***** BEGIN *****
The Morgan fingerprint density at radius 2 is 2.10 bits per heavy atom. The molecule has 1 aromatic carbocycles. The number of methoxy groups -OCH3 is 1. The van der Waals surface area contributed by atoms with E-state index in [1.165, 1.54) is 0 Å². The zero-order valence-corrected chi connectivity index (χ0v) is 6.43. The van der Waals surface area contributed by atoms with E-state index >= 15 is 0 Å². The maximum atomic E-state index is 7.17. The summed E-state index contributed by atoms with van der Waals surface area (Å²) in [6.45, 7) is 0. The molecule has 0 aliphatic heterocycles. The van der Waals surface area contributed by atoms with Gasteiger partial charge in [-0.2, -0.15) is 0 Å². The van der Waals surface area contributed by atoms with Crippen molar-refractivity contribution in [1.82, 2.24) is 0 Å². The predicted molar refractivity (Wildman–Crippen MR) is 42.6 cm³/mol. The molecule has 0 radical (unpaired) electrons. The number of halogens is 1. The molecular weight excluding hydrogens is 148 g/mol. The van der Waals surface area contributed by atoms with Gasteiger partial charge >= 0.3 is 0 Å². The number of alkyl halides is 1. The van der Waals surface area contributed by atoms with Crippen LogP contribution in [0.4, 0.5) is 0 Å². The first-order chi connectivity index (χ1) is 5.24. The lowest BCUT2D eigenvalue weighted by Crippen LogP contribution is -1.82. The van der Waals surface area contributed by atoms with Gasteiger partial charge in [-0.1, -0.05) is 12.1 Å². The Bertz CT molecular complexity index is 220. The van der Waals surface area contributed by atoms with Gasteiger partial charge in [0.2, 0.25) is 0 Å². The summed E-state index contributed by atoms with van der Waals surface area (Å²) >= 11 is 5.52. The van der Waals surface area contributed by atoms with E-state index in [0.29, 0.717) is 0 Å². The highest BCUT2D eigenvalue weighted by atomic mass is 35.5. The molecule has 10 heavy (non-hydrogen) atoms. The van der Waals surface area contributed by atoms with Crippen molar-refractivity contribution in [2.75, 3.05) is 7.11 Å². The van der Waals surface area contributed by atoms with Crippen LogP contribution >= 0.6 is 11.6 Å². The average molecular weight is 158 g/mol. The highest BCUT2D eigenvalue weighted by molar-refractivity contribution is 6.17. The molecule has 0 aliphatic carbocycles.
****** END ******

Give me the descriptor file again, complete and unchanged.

The Morgan fingerprint density at radius 2 is 2.10 bits per heavy atom. The molecule has 1 aromatic carbocycles. The number of methoxy groups -OCH3 is 1. The van der Waals surface area contributed by atoms with E-state index in [1.165, 1.54) is 0 Å². The zero-order valence-corrected chi connectivity index (χ0v) is 6.43. The van der Waals surface area contributed by atoms with E-state index >= 15 is 0 Å². The maximum atomic E-state index is 7.17. The summed E-state index contributed by atoms with van der Waals surface area (Å²) in [6.45, 7) is 0. The molecule has 0 aliphatic heterocycles. The van der Waals surface area contributed by atoms with Gasteiger partial charge in [-0.2, -0.15) is 0 Å². The van der Waals surface area contributed by atoms with Crippen molar-refractivity contribution in [1.82, 2.24) is 0 Å². The predicted molar refractivity (Wildman–Crippen MR) is 42.6 cm³/mol. The molecule has 0 radical (unpaired) electrons. The number of halogens is 1. The molecular weight excluding hydrogens is 148 g/mol. The van der Waals surface area contributed by atoms with Gasteiger partial charge >= 0.3 is 0 Å². The number of alkyl halides is 1. The van der Waals surface area contributed by atoms with Crippen LogP contribution in [0.4, 0.5) is 0 Å². The first-order chi connectivity index (χ1) is 5.24. The lowest BCUT2D eigenvalue weighted by Crippen LogP contribution is -1.82. The van der Waals surface area contributed by atoms with Gasteiger partial charge in [-0.1, -0.05) is 12.1 Å². The Bertz CT molecular complexity index is 220. The van der Waals surface area contributed by atoms with Gasteiger partial charge in [0.2, 0.25) is 0 Å². The summed E-state index contributed by atoms with van der Waals surface area (Å²) >= 11 is 5.52. The van der Waals surface area contributed by atoms with E-state index in [0.29, 0.717) is 0 Å². The highest BCUT2D eigenvalue weighted by atomic mass is 35.5. The molecule has 10 heavy (non-hydrogen) atoms. The van der Waals surface area contributed by atoms with Crippen molar-refractivity contribution in [2.75, 3.05) is 7.11 Å². The van der Waals surface area contributed by atoms with Crippen LogP contribution >= 0.6 is 11.6 Å². The average molecular weight is 158 g/mol. The highest BCUT2D eigenvalue weighted by molar-refractivity contribution is 6.17. The molecule has 0 aliphatic carbocycles.